Solskjaer: Glut of injuries linked to increased intensity
Written by Simon Austin — February 27, 2019
MANCHESTER UNITED caretaker manager Ole Gunnar Solskjaer has admitted that the club’s recent spate of injuries is linked to the increased intensity they are playing and training at.
Juan Mata, Ander Herrera and Jesse Lingard all injured their hamstrings in Sunday’s 0-0 draw with Liverpool. Lingard had been passed fit to play by United's medical team after suffering the injury against PSG in the Champions League on February 12th.
Marcus Rashford faces a fitness test on the ankle injury he sustained in the opening minutes of the Liverpool game ahead of tonight’s visit to Crystal Palace. Nemanja Matic, Phil Jones, Antonio Valencia, Anthony Martial and Matteo Darmian were all already out and will also miss tonight's game.
Although United's overall running distances have gone down under Solskjaer - from 108.1km per game for the team under Jose Mourinho this season to 107.7km under the Norwegian - their total sprints have increased, from 98.6 to 108.6 per match.
Solskjaer, who took over from Mourinho on December 19th, said he had introduced a more intense style of play and that this at least partly explained the injuries.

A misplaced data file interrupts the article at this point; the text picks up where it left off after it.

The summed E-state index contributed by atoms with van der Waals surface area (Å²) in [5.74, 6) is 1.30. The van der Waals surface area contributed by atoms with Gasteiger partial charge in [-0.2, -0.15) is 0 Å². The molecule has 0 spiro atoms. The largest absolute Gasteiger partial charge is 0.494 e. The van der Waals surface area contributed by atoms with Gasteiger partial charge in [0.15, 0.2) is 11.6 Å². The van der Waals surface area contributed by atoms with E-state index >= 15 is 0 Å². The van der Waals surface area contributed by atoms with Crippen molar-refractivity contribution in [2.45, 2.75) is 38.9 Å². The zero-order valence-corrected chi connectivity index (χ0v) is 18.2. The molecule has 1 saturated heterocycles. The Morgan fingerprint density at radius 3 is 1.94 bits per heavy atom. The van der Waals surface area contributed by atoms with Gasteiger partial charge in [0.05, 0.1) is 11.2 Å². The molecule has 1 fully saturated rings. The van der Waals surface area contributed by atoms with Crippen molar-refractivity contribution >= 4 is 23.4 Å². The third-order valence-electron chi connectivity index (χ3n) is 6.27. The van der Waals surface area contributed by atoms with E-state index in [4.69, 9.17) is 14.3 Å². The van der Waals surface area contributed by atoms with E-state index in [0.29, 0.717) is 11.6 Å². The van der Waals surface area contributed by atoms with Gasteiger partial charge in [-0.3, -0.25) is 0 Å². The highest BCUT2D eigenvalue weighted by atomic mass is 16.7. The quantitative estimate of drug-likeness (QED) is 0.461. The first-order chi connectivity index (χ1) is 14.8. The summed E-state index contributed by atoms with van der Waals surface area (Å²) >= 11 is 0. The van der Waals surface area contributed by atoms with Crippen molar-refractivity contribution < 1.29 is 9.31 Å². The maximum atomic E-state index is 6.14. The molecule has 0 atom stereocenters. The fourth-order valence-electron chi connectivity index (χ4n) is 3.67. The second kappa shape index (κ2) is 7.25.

”It's probably linked, yes," he said. "When do you make the change? Do you wait until pre-season and think you will change results by not asking them to run. Or do we start now and show them what the demands of intensity are and how we want to play?
"You have seen what I have chosen. We need to play as a Manchester United team. If you want to be a part of Manchester United, it's a survival of the fittest isn't it?"
A recent study published by Southampton FC, in conjunction with the University of Birmingham, found that building workload over time (chronic load) protected against the injury risk that comes from sudden spikes in training.
When acute (recent) training load was double that of the chronic (longer-term) load, players were five to seven times more like to suffer a soft tissue injury, the study found.
Former Wales and Bayern Munich coach Raymond Verheijen tweeted that the research showed proved that a recent spike in Manchester United's training intensity had led to the injuries.
“Scientists have found confirmation for one of the principles of football periodisation: gradual build-up of chronic training load reduces injury risk,” the Dutchman said. “A sudden spike in training load like with Man United in their Dubai camp increases injury risk 5-7 times.”
United took their players on a warm-weather training camp in Dubai at the start of January.
However, Tony Strudwick, Manchester United’s former Head of Performance, told TGG: “Human physiology is infinitely complex. When a player breaks down, it’s because of the interaction of a number of variables, it isn’t linear.
“We shouldn’t jump to conclusions, or to a reductionist approach, especially when we don’t know all of the facts.”